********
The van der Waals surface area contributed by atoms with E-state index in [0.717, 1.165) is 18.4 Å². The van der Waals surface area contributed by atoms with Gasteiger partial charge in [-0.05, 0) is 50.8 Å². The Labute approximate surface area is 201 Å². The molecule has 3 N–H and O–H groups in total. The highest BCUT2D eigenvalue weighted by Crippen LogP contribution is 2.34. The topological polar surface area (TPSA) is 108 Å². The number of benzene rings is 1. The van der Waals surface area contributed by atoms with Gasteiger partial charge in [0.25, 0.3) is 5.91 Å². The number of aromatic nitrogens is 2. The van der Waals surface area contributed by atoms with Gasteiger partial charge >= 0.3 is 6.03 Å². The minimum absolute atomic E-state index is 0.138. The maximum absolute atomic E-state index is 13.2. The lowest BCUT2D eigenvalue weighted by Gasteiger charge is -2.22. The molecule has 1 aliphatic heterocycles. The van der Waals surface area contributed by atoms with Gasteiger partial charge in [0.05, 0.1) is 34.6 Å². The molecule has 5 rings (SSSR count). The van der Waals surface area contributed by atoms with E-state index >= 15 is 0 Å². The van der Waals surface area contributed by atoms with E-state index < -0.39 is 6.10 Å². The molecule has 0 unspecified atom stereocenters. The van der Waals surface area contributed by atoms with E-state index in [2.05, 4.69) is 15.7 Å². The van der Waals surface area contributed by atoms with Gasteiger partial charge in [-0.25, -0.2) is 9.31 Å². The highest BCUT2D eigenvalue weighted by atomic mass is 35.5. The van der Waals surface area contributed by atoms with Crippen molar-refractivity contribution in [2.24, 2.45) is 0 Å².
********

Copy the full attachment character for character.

The van der Waals surface area contributed by atoms with E-state index in [0.717, 1.165) is 18.4 Å². The van der Waals surface area contributed by atoms with Gasteiger partial charge in [-0.05, 0) is 50.8 Å². The Labute approximate surface area is 201 Å². The molecule has 3 N–H and O–H groups in total. The highest BCUT2D eigenvalue weighted by Crippen LogP contribution is 2.34. The topological polar surface area (TPSA) is 108 Å². The number of benzene rings is 1. The van der Waals surface area contributed by atoms with Gasteiger partial charge in [0.25, 0.3) is 5.91 Å². The number of aromatic nitrogens is 2. The van der Waals surface area contributed by atoms with Gasteiger partial charge >= 0.3 is 6.03 Å². The minimum absolute atomic E-state index is 0.138. The maximum absolute atomic E-state index is 13.2. The lowest BCUT2D eigenvalue weighted by Gasteiger charge is -2.22. The molecule has 1 aliphatic heterocycles. The van der Waals surface area contributed by atoms with Gasteiger partial charge in [0.05, 0.1) is 34.6 Å². The molecule has 5 rings (SSSR count). The van der Waals surface area contributed by atoms with E-state index >= 15 is 0 Å². The van der Waals surface area contributed by atoms with E-state index < -0.39 is 6.10 Å². The molecule has 0 unspecified atom stereocenters. The van der Waals surface area contributed by atoms with E-state index in [2.05, 4.69) is 15.7 Å². The van der Waals surface area contributed by atoms with Gasteiger partial charge in [-0.25, -0.2) is 9.31 Å². The highest BCUT2D eigenvalue weighted by atomic mass is 35.5. The van der Waals surface area contributed by atoms with Crippen molar-refractivity contribution in [2.24, 2.45) is 0 Å².